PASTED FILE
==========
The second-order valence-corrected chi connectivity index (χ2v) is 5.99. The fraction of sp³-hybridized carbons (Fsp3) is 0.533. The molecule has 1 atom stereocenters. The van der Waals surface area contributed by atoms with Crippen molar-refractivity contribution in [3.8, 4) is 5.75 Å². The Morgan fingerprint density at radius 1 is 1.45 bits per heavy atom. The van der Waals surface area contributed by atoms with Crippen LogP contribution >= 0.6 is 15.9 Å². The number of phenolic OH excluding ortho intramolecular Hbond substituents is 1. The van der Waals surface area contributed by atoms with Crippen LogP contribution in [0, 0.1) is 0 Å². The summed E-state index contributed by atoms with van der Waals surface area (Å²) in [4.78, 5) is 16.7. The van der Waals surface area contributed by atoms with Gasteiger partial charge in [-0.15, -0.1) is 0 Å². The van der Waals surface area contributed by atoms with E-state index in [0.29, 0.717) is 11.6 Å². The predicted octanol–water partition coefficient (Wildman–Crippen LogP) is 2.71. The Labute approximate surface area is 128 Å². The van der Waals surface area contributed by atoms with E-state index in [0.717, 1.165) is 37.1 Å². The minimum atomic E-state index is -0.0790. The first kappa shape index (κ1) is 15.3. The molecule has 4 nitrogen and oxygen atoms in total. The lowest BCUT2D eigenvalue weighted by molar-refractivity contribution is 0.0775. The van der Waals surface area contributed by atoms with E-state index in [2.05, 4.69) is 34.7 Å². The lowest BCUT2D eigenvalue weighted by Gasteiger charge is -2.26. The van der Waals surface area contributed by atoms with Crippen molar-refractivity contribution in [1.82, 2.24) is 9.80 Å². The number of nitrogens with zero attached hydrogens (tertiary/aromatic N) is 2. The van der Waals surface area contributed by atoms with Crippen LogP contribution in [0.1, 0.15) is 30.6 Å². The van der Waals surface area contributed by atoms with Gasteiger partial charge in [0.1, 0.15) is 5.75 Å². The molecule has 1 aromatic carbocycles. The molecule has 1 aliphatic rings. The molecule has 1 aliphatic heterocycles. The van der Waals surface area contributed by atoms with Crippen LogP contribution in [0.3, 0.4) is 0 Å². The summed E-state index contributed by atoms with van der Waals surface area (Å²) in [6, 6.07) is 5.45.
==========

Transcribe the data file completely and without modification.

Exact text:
The second-order valence-corrected chi connectivity index (χ2v) is 5.99. The fraction of sp³-hybridized carbons (Fsp3) is 0.533. The molecule has 1 atom stereocenters. The van der Waals surface area contributed by atoms with Crippen molar-refractivity contribution in [3.8, 4) is 5.75 Å². The Morgan fingerprint density at radius 1 is 1.45 bits per heavy atom. The van der Waals surface area contributed by atoms with Crippen LogP contribution >= 0.6 is 15.9 Å². The number of phenolic OH excluding ortho intramolecular Hbond substituents is 1. The van der Waals surface area contributed by atoms with Crippen LogP contribution in [0, 0.1) is 0 Å². The summed E-state index contributed by atoms with van der Waals surface area (Å²) in [4.78, 5) is 16.7. The van der Waals surface area contributed by atoms with Gasteiger partial charge in [-0.15, -0.1) is 0 Å². The van der Waals surface area contributed by atoms with E-state index in [0.29, 0.717) is 11.6 Å². The predicted octanol–water partition coefficient (Wildman–Crippen LogP) is 2.71. The Labute approximate surface area is 128 Å². The van der Waals surface area contributed by atoms with E-state index in [0.717, 1.165) is 37.1 Å². The minimum atomic E-state index is -0.0790. The first kappa shape index (κ1) is 15.3. The molecule has 4 nitrogen and oxygen atoms in total. The lowest BCUT2D eigenvalue weighted by molar-refractivity contribution is 0.0775. The van der Waals surface area contributed by atoms with E-state index in [2.05, 4.69) is 34.7 Å². The lowest BCUT2D eigenvalue weighted by Gasteiger charge is -2.26. The van der Waals surface area contributed by atoms with Crippen molar-refractivity contribution in [1.82, 2.24) is 9.80 Å². The number of nitrogens with zero attached hydrogens (tertiary/aromatic N) is 2. The van der Waals surface area contributed by atoms with Crippen LogP contribution in [0.1, 0.15) is 30.6 Å². The van der Waals surface area contributed by atoms with Gasteiger partial charge in [0.1, 0.15) is 5.75 Å². The molecule has 1 aromatic carbocycles. The molecule has 1 aliphatic rings. The molecule has 1 aliphatic heterocycles. The van der Waals surface area contributed by atoms with Crippen LogP contribution in [0.3, 0.4) is 0 Å². The summed E-state index contributed by atoms with van der Waals surface area (Å²) in [6, 6.07) is 5.45.